How do you gospel you?

In a recent conference, I had the opportunity to share a workshop on developing one-to-one discipleship in your church. One of the questions in the seminar that we sought to answer was What does every believer need? We discovered at least 5 helpful answers to that question, and one of the foundational answers is – a healthy understanding of their identity in the Gospel. If you’re going to live by the Gospel, you have to know how to identify yourself in Christ, get back to the Gospel when facing various situations, marinate in it, and calibrate your every step to it.

Well, the above all sounds good, but for a new follower of Jesus it sounds daunting. So, how will a young or new believer really gain a healthy understanding of a life permeated by the Gospel? They “get it” in a one-to-one relationship; by asking, watching, and relating to more mature believers. Titus 2:4,6 says to “train the younger women… and urge the younger men…”

 

friendship is the key to discipleshipSo, the value of intentional discipleship relationships is that new and younger believers can feel safe enough to simply ask, How do you gospel you? In fact, whether they say it or not, each gathering which young believers attend (whether large or small) they are asking that very question. I think they are simply saying, I am here, so teach me the Gospel. Show me how to love and obey Christ.”

Yet, one of our current challenges in the church today is that many people who may attend our gatherings believe the length of time they have invested in attendance = maturity in the Gospel. Therefore, what is closer to reality is that we have many young believers who have been sitting a long time. I believe that maturity in Christ is understanding how to get back to, live in, and press forward in the Gospel. So, we need to take a healthy look around our ministries and inquire to see if we have ever asked others the question, “How do you Gospel you?”

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The Immanuel Principle

Immanuel: the-with-you-God

God: “Come, I will send you to Pharaoh that you may bring my people out of Egypt”
Moses: “But, who am I that I should go to Pharaoh and bring the children of Israel out of Egypt?”
God: “But, I will be with you…”

Moses asks God, “Who am I?” And Yahweh responds by speaking about himself, “I, the Great I AM, will be with you.”¹ What a strange response that more than answers Moses’ question.

Don’t miss the beauty here. Moses doesn’t have to be somebody great; Yahweh already is. Moses groans with deep inadequacy and nobody-ness. BUT, the saving, personal God of Israel is there with him, so it doesn’t matter. Who Am I?  Moses, you’re the man with whom God is. He doesn’t need to force Pharoah’s hand because Pharoah will be challenging the I-AM-with-Moses God. It was his total identity.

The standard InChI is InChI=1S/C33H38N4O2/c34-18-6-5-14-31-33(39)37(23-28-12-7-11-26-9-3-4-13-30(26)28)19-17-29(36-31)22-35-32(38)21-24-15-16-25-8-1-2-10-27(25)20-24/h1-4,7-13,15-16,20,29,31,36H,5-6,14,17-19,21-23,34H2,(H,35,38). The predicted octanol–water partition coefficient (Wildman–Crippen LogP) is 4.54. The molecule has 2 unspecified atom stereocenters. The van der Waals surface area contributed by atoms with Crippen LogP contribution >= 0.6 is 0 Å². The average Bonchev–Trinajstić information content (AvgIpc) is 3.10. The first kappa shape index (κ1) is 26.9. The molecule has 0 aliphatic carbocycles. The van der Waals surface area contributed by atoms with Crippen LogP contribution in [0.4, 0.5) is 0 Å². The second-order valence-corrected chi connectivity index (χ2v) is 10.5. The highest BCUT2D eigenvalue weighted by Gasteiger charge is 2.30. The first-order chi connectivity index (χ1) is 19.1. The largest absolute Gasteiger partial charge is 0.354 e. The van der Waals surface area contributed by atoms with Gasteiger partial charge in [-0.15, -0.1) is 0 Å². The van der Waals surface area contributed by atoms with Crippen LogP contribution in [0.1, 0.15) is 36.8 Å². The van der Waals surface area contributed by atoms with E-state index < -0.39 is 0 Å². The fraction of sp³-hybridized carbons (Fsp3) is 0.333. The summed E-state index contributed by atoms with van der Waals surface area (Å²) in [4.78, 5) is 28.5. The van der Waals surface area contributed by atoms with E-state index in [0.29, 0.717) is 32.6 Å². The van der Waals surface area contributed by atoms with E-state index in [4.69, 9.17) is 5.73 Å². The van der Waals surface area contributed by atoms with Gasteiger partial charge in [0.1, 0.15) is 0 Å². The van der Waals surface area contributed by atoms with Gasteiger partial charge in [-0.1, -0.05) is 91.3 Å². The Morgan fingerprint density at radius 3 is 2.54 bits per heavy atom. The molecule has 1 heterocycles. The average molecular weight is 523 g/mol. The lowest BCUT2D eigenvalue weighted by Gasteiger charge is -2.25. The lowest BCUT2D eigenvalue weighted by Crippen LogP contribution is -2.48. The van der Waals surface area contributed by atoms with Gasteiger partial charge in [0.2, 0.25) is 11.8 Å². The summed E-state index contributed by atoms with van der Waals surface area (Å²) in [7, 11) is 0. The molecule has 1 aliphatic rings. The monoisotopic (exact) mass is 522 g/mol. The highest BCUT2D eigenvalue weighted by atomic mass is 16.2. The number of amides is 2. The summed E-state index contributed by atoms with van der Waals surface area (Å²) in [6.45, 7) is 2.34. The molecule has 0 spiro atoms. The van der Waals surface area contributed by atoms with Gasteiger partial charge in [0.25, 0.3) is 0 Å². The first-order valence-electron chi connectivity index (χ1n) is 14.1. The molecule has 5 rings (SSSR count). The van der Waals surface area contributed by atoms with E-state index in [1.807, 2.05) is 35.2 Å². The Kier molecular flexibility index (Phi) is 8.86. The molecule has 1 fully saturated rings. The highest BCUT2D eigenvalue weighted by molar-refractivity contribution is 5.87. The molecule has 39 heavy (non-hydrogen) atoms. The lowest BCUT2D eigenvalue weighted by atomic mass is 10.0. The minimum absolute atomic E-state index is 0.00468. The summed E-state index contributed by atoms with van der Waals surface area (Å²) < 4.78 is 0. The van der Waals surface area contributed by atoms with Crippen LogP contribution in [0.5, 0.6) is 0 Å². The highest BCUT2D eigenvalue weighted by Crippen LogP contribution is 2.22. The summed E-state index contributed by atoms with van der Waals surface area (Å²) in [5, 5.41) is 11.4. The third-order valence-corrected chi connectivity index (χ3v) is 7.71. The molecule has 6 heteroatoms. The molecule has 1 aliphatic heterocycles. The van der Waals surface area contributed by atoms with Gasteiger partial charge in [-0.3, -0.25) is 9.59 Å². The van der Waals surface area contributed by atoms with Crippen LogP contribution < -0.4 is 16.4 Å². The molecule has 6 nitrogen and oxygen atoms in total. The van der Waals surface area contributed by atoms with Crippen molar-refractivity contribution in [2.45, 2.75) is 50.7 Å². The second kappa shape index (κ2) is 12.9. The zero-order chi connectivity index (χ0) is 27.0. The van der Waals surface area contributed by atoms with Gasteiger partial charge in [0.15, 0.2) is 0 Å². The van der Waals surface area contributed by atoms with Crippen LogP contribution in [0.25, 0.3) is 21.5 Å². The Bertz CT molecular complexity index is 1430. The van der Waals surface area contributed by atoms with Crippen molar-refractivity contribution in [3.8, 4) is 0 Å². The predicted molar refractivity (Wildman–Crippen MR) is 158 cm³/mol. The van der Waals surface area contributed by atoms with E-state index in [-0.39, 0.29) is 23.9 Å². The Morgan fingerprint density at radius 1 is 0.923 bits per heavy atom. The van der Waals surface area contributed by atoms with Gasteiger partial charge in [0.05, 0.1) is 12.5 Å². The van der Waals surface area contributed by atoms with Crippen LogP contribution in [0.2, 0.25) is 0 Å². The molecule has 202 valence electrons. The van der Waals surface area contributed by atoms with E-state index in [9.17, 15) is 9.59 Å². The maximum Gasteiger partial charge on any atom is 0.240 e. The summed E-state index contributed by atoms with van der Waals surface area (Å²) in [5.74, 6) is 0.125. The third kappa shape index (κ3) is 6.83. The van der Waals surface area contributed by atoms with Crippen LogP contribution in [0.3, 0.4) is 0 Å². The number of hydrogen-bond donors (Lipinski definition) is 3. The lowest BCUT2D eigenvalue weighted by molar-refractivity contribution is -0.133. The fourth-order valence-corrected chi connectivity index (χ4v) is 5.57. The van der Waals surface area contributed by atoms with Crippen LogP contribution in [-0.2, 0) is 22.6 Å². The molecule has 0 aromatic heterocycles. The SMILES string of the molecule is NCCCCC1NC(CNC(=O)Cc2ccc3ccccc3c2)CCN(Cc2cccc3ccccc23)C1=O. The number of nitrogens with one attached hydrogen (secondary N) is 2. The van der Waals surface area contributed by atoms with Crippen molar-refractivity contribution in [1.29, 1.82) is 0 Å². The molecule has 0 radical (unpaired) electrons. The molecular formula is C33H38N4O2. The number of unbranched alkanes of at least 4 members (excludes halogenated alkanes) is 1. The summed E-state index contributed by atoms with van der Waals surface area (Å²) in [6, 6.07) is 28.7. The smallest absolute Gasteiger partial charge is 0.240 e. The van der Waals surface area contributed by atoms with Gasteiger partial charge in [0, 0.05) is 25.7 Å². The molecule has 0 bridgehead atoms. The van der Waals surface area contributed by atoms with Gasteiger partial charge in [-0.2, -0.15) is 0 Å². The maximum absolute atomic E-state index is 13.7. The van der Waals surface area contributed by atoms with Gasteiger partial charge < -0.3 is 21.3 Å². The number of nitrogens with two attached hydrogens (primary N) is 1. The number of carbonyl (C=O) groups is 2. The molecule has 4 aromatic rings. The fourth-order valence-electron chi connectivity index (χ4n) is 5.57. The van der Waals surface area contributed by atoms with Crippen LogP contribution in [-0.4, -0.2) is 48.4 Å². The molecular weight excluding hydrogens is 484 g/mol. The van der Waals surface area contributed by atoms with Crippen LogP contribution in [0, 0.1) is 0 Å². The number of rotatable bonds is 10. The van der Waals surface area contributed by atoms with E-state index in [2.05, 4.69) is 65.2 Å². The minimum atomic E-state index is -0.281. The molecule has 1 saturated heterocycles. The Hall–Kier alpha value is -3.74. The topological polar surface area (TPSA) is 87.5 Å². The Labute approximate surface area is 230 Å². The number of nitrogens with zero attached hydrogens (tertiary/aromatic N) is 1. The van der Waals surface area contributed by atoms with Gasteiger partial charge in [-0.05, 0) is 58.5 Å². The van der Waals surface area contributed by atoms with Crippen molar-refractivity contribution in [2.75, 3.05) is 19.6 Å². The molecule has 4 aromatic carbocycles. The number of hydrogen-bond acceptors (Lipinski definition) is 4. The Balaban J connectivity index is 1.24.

Why? God had committed himself to a covenant to eternally dwell with Moses and his people.² Repeatedly, the Lord declares, “I will be their God and they will be my people.” So, when Jesus (the greater Moses) comes and is given the name Immanuel  it means that Yahweh has kept his promise and can be found living with his people — forever. Who Are We?  Church, we are his people, and he is our God because he committed himself to be there, with us. It IS who we are; our new and complete identity.

In the eyes of this world, most of us are not elite, enabled, dripping-with-talent, accomplished, well-off, employees-of-the-month, or even parents-of-the-year. But, in Jesus, we don’t have to be known as any of those things because we already are known by the one who himself becomes our identity. Immanuel is the-with-us-God. That’s how I want to be known, don’t you?

In closing, the pen of Paul blazes like a new burning bush for the church. Notice the Immanuel Principle through the words “chosen by God” and “in the presence of God…in Christ Jesus” :

“For consider your calling, brothers: not many of you were wise according to worldly standards, not many were powerful, not many were of noble birth. But God chose what is foolish in the world to shame the wise; God chose what is weak in the world to shame the strong; God chose what is low and despised in the world, even things that are not, to bring to nothing things that are, so that no human being might boast in the presence of God. And because of him you are in Christ Jesus…”  1 Corinthians 1:26-30a

¹ ‘ehyeh ‘immak — “I AM, with you” — you can see the “imma” that forms the name Immanuel.
² I am indebted to John Frame in his work The Doctrine of God for pointing to the covenant presence of God (ch. 6). Some of my thoughts in this article were “ignited” and adapted from him.

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